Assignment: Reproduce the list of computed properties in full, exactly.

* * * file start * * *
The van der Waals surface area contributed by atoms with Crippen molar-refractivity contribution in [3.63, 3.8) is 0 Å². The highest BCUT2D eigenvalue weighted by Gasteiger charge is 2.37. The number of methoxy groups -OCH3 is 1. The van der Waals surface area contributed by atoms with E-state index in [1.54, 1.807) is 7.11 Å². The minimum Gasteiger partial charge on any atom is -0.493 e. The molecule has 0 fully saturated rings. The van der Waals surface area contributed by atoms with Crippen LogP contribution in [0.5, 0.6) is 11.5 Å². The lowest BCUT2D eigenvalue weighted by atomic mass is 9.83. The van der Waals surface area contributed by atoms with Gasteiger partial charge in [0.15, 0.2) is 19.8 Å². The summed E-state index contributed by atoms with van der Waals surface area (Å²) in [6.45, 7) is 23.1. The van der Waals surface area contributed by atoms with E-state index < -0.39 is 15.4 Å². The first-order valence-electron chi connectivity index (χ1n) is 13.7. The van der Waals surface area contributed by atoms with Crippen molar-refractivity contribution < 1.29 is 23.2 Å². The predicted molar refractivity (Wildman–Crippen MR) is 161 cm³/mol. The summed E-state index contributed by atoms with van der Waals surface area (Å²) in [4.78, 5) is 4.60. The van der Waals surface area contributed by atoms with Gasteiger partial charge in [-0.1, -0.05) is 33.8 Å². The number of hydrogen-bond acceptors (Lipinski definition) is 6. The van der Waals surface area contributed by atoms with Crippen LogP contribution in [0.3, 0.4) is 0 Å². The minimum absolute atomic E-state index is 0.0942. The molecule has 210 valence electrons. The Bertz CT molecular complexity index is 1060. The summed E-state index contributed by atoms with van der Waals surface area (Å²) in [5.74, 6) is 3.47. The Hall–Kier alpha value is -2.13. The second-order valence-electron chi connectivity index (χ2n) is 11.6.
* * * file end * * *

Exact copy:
The van der Waals surface area contributed by atoms with Crippen molar-refractivity contribution in [3.63, 3.8) is 0 Å². The highest BCUT2D eigenvalue weighted by Gasteiger charge is 2.37. The number of methoxy groups -OCH3 is 1. The van der Waals surface area contributed by atoms with E-state index in [1.54, 1.807) is 7.11 Å². The minimum Gasteiger partial charge on any atom is -0.493 e. The molecule has 0 fully saturated rings. The van der Waals surface area contributed by atoms with Crippen LogP contribution in [0.5, 0.6) is 11.5 Å². The lowest BCUT2D eigenvalue weighted by atomic mass is 9.83. The van der Waals surface area contributed by atoms with Gasteiger partial charge in [0.15, 0.2) is 19.8 Å². The summed E-state index contributed by atoms with van der Waals surface area (Å²) in [6.45, 7) is 23.1. The van der Waals surface area contributed by atoms with E-state index < -0.39 is 15.4 Å². The first-order valence-electron chi connectivity index (χ1n) is 13.7. The van der Waals surface area contributed by atoms with Crippen molar-refractivity contribution < 1.29 is 23.2 Å². The predicted molar refractivity (Wildman–Crippen MR) is 161 cm³/mol. The summed E-state index contributed by atoms with van der Waals surface area (Å²) in [4.78, 5) is 4.60. The van der Waals surface area contributed by atoms with Gasteiger partial charge in [-0.1, -0.05) is 33.8 Å². The number of hydrogen-bond acceptors (Lipinski definition) is 6. The van der Waals surface area contributed by atoms with Crippen LogP contribution in [0.3, 0.4) is 0 Å². The minimum absolute atomic E-state index is 0.0942. The molecule has 210 valence electrons. The Bertz CT molecular complexity index is 1060. The summed E-state index contributed by atoms with van der Waals surface area (Å²) in [5.74, 6) is 3.47. The Hall–Kier alpha value is -2.13. The second-order valence-electron chi connectivity index (χ2n) is 11.6.